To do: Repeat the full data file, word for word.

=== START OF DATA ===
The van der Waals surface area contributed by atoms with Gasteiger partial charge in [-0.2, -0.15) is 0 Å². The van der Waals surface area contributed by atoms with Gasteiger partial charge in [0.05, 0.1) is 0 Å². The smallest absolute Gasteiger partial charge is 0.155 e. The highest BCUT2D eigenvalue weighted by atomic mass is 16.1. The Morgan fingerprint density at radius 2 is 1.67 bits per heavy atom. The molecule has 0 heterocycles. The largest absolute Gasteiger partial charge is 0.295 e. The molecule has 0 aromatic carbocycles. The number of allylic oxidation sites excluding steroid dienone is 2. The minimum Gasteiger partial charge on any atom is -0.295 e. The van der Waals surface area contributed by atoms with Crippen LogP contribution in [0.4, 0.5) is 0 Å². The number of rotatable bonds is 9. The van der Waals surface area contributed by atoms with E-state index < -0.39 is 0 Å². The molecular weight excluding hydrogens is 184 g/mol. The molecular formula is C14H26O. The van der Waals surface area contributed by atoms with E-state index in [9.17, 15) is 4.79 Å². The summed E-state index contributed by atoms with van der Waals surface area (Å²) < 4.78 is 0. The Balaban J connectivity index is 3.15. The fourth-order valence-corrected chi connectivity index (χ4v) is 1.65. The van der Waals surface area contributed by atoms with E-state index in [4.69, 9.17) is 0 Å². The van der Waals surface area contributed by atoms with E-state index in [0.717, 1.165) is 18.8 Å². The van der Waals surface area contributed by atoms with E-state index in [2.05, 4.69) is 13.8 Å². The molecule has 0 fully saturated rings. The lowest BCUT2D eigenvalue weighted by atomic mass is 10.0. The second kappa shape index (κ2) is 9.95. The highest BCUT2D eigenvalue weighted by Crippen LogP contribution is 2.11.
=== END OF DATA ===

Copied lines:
The van der Waals surface area contributed by atoms with Gasteiger partial charge in [-0.2, -0.15) is 0 Å². The van der Waals surface area contributed by atoms with Gasteiger partial charge in [0.05, 0.1) is 0 Å². The smallest absolute Gasteiger partial charge is 0.155 e. The highest BCUT2D eigenvalue weighted by atomic mass is 16.1. The Morgan fingerprint density at radius 2 is 1.67 bits per heavy atom. The molecule has 0 heterocycles. The largest absolute Gasteiger partial charge is 0.295 e. The molecule has 0 aromatic carbocycles. The number of allylic oxidation sites excluding steroid dienone is 2. The minimum Gasteiger partial charge on any atom is -0.295 e. The van der Waals surface area contributed by atoms with Crippen LogP contribution in [0.4, 0.5) is 0 Å². The number of rotatable bonds is 9. The van der Waals surface area contributed by atoms with E-state index < -0.39 is 0 Å². The molecular weight excluding hydrogens is 184 g/mol. The molecular formula is C14H26O. The van der Waals surface area contributed by atoms with E-state index in [9.17, 15) is 4.79 Å². The summed E-state index contributed by atoms with van der Waals surface area (Å²) < 4.78 is 0. The Balaban J connectivity index is 3.15. The fourth-order valence-corrected chi connectivity index (χ4v) is 1.65. The van der Waals surface area contributed by atoms with E-state index in [4.69, 9.17) is 0 Å². The van der Waals surface area contributed by atoms with E-state index in [0.717, 1.165) is 18.8 Å². The van der Waals surface area contributed by atoms with E-state index in [2.05, 4.69) is 13.8 Å². The molecule has 0 fully saturated rings. The lowest BCUT2D eigenvalue weighted by atomic mass is 10.0. The second kappa shape index (κ2) is 9.95. The highest BCUT2D eigenvalue weighted by Crippen LogP contribution is 2.11.